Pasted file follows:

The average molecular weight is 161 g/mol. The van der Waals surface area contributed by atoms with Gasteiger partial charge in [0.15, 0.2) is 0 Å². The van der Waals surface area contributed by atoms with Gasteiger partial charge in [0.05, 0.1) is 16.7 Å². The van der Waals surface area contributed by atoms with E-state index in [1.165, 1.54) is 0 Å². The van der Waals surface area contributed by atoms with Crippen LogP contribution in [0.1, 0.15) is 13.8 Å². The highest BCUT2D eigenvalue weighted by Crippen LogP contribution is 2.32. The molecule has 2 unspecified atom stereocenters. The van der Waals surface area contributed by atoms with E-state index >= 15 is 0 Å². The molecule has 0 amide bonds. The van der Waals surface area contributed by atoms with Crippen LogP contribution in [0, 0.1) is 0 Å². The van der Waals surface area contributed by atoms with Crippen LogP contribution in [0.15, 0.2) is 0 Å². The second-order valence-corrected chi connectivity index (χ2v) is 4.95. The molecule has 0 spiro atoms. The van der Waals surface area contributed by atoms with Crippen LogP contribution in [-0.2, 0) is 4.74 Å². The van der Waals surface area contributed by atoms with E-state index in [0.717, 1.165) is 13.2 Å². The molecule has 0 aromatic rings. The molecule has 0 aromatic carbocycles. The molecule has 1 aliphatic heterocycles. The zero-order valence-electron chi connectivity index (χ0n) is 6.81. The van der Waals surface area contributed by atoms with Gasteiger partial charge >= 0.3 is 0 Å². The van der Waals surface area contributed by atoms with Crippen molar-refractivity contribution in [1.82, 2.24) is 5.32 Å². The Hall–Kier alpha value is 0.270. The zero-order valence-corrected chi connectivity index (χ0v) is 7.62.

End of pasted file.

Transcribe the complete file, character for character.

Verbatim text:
The average molecular weight is 161 g/mol. The van der Waals surface area contributed by atoms with Gasteiger partial charge in [0.15, 0.2) is 0 Å². The van der Waals surface area contributed by atoms with Gasteiger partial charge in [0.05, 0.1) is 16.7 Å². The van der Waals surface area contributed by atoms with E-state index in [1.165, 1.54) is 0 Å². The van der Waals surface area contributed by atoms with Crippen LogP contribution in [0.1, 0.15) is 13.8 Å². The highest BCUT2D eigenvalue weighted by Crippen LogP contribution is 2.32. The molecule has 2 unspecified atom stereocenters. The van der Waals surface area contributed by atoms with E-state index >= 15 is 0 Å². The molecule has 0 amide bonds. The van der Waals surface area contributed by atoms with Crippen LogP contribution in [0, 0.1) is 0 Å². The van der Waals surface area contributed by atoms with Crippen LogP contribution in [0.15, 0.2) is 0 Å². The second-order valence-corrected chi connectivity index (χ2v) is 4.95. The molecule has 0 spiro atoms. The van der Waals surface area contributed by atoms with Crippen LogP contribution in [-0.2, 0) is 4.74 Å². The van der Waals surface area contributed by atoms with E-state index in [0.717, 1.165) is 13.2 Å². The molecule has 0 aromatic rings. The molecule has 0 aromatic carbocycles. The molecule has 1 aliphatic heterocycles. The zero-order valence-electron chi connectivity index (χ0n) is 6.81. The van der Waals surface area contributed by atoms with Gasteiger partial charge >= 0.3 is 0 Å². The van der Waals surface area contributed by atoms with Crippen molar-refractivity contribution in [1.82, 2.24) is 5.32 Å². The Hall–Kier alpha value is 0.270. The zero-order valence-corrected chi connectivity index (χ0v) is 7.62.